By Reni M. Valenzuela
There are a lot of fans that don t believe that I can do it. Maybe because of the last couple of fights, but things have changed and I feel great; I feel good. I m just ready to go.
I believe Sugar Shane Mosley when he said that. And with the kind of push and motivation, challenge, training, conditioning, preparation and sacrifices he has had heading to his forthcoming showdown with the heavy favorite boxing master Pacman, he is most likely to win the bout but well against the opponents who defeated him or serve him a draw in the past from Vernon Forrest to Sergio Mora if he will be given a chance to turn the clock back and do it again.
But against a Manny Pacquiao on May 7, it s an entirely different story.
This is to bring up a couple of main points: One is Pacquiao will beat a Mosley in his prime. Two is even the best Mosley that Mosley can summon from himself at any given time in his career as a professional boxer, doing everything he needs to do to fight a Manny Pacquiao at the top of his game such as the transforming vicious one we have today and with whom Mosley would engage in a war a few days from now, Sugar Shane and his camp would then finally find out and sweetly realize in less than twelve rounds on fight night why most people and experts in the sport say that Pacquiao would win and even capably deliver their man the first and only knockout loss in his record.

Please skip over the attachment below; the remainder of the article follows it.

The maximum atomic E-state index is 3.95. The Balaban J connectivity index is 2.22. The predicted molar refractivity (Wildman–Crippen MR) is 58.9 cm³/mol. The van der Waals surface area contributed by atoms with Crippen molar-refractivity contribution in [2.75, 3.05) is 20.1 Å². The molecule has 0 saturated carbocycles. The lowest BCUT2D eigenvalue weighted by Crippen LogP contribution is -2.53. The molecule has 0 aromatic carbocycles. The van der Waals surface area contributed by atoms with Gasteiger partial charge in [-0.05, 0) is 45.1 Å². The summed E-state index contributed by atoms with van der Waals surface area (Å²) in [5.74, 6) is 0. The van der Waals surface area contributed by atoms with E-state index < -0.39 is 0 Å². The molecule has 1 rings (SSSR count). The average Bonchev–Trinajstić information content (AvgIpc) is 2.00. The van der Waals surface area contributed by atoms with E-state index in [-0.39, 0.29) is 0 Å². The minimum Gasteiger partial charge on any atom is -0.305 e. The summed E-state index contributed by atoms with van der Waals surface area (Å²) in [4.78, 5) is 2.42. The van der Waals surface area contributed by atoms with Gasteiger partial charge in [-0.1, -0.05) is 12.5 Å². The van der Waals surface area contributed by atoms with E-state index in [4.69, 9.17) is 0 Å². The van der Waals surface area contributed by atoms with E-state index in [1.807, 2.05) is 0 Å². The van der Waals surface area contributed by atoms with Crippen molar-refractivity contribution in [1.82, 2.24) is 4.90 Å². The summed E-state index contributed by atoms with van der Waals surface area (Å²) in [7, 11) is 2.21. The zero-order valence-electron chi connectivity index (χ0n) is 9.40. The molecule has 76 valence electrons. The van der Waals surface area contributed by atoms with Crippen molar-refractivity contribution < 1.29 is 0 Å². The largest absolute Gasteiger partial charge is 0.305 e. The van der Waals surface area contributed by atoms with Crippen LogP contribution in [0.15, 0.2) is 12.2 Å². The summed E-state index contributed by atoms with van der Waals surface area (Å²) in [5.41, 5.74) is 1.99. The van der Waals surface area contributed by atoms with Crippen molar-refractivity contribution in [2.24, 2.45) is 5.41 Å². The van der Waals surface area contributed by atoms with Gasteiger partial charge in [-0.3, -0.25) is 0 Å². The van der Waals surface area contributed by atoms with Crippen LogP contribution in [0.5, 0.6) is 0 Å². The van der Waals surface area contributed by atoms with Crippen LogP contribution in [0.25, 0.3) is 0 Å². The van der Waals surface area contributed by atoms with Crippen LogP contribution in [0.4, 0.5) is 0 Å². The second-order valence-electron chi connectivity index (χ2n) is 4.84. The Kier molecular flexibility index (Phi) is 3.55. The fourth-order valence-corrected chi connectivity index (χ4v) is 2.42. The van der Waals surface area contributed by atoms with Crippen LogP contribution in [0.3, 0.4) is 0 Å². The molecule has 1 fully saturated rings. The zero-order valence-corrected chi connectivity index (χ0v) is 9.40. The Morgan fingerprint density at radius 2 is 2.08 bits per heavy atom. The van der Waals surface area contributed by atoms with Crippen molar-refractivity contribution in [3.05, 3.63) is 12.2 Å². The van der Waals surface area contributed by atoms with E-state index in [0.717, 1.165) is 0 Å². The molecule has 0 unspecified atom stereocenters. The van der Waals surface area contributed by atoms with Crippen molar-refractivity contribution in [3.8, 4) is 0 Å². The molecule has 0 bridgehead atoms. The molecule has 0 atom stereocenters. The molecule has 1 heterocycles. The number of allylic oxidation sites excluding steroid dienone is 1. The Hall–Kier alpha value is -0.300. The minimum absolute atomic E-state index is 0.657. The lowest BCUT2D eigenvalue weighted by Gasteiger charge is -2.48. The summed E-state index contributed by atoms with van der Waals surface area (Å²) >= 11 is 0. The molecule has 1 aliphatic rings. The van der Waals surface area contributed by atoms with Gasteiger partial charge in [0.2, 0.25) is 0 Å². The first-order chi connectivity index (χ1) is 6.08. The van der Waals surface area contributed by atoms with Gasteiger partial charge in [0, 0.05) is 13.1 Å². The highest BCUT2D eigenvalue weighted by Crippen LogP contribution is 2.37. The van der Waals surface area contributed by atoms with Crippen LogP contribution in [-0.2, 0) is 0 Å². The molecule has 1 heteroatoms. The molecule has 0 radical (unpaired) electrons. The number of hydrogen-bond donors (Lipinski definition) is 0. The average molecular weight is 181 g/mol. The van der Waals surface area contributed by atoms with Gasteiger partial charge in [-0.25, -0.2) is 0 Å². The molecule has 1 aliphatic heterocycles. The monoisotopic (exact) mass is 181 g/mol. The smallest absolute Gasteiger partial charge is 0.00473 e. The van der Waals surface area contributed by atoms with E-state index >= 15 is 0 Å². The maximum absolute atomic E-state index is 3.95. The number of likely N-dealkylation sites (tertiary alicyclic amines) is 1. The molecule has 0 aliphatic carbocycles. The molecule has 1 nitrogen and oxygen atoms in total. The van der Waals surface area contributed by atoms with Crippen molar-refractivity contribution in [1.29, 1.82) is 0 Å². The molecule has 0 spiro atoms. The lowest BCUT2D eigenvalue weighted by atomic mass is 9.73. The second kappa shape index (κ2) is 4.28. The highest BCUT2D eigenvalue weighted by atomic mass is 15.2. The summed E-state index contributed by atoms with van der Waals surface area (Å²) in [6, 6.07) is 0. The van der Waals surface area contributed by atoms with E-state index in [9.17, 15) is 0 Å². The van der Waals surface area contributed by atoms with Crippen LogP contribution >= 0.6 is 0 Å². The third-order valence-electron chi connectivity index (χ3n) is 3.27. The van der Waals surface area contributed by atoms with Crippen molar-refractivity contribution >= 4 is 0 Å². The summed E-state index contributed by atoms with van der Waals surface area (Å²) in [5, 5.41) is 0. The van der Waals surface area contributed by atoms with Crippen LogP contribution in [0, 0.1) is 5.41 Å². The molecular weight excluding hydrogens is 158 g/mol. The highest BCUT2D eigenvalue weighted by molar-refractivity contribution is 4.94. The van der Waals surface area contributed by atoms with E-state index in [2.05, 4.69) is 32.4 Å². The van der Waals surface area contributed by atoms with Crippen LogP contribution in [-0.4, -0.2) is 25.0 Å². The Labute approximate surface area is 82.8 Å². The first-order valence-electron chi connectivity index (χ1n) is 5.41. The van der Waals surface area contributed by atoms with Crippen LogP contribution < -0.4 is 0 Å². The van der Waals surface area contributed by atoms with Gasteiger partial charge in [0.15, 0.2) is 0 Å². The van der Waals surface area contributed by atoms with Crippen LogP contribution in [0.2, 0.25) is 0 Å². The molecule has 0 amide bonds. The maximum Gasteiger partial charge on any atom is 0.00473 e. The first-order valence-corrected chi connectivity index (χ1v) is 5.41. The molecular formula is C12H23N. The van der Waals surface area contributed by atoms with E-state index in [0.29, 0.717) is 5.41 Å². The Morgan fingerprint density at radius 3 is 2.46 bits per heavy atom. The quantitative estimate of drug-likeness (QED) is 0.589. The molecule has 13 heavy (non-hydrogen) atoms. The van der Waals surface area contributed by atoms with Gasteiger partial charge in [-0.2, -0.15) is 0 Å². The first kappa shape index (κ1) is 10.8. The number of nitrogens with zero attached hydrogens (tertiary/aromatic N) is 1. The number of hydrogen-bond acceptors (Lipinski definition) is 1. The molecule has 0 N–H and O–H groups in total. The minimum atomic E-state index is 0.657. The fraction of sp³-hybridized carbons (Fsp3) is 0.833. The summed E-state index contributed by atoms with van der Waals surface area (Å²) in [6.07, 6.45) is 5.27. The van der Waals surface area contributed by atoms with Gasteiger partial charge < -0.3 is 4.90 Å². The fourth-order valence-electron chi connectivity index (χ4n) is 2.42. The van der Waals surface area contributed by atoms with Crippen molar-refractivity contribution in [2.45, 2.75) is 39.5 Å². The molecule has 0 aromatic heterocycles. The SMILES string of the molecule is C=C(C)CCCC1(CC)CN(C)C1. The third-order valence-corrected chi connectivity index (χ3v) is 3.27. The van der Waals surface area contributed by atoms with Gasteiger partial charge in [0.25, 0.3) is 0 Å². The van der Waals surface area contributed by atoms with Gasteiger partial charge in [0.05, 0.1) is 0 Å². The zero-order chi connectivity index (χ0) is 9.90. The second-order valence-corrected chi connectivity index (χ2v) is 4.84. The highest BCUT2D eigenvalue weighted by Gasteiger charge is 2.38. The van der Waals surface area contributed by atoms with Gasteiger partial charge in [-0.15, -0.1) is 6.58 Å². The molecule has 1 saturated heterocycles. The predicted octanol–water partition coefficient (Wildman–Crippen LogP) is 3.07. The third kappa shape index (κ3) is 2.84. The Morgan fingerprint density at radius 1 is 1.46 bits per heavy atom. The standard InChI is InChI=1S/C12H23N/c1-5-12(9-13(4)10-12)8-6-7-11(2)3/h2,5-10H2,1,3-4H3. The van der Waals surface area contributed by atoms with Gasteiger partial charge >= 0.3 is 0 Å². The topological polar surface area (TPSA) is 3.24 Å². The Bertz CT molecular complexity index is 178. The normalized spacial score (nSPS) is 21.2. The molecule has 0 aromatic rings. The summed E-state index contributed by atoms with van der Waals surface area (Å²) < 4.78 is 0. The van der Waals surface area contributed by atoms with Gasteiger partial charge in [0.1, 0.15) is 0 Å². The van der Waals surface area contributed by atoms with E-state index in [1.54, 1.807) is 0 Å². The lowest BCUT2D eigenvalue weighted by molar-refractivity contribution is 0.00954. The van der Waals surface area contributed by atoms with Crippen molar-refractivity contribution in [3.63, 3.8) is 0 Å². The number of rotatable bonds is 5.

The Pacman is history in the making. His story isn t finished yet and Mosley just happens to become a part of that fascinating saga of a great sports legend. And as in a classical movie masterpiece, it would be anti-climactic to say at this point that Pacquiao is already the best and greatest boxer of all time. We are nearing the end, though.
Decades or centuries from now, we all will be considered lucky and blessed by the future generations because we have in our generation a man who is rare to come in a lifetime or lifetimes.